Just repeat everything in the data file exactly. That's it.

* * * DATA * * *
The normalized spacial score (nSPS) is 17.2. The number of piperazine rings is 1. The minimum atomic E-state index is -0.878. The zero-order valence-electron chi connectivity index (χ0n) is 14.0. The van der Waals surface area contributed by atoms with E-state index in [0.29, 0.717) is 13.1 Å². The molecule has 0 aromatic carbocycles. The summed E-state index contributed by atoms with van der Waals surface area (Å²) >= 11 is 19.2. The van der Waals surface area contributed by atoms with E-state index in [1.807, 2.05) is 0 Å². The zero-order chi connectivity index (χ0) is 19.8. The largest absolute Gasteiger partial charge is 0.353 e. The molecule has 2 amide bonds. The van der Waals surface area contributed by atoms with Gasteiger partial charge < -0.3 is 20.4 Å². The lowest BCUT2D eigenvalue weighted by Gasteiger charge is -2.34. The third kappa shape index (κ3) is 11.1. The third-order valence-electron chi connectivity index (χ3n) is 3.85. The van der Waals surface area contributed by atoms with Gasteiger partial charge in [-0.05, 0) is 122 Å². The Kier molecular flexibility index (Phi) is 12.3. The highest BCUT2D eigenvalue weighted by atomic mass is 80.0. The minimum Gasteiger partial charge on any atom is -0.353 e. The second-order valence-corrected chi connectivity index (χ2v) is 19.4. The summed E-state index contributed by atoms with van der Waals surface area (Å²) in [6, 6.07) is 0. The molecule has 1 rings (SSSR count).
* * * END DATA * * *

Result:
The normalized spacial score (nSPS) is 17.2. The number of piperazine rings is 1. The minimum atomic E-state index is -0.878. The zero-order valence-electron chi connectivity index (χ0n) is 14.0. The van der Waals surface area contributed by atoms with E-state index in [0.29, 0.717) is 13.1 Å². The molecule has 0 aromatic carbocycles. The summed E-state index contributed by atoms with van der Waals surface area (Å²) >= 11 is 19.2. The van der Waals surface area contributed by atoms with E-state index in [1.807, 2.05) is 0 Å². The zero-order chi connectivity index (χ0) is 19.8. The largest absolute Gasteiger partial charge is 0.353 e. The molecule has 2 amide bonds. The van der Waals surface area contributed by atoms with Gasteiger partial charge < -0.3 is 20.4 Å². The lowest BCUT2D eigenvalue weighted by Gasteiger charge is -2.34. The third kappa shape index (κ3) is 11.1. The third-order valence-electron chi connectivity index (χ3n) is 3.85. The van der Waals surface area contributed by atoms with Gasteiger partial charge in [-0.05, 0) is 122 Å². The Kier molecular flexibility index (Phi) is 12.3. The highest BCUT2D eigenvalue weighted by atomic mass is 80.0. The minimum Gasteiger partial charge on any atom is -0.353 e. The second-order valence-corrected chi connectivity index (χ2v) is 19.4. The summed E-state index contributed by atoms with van der Waals surface area (Å²) in [6, 6.07) is 0. The molecule has 1 rings (SSSR count).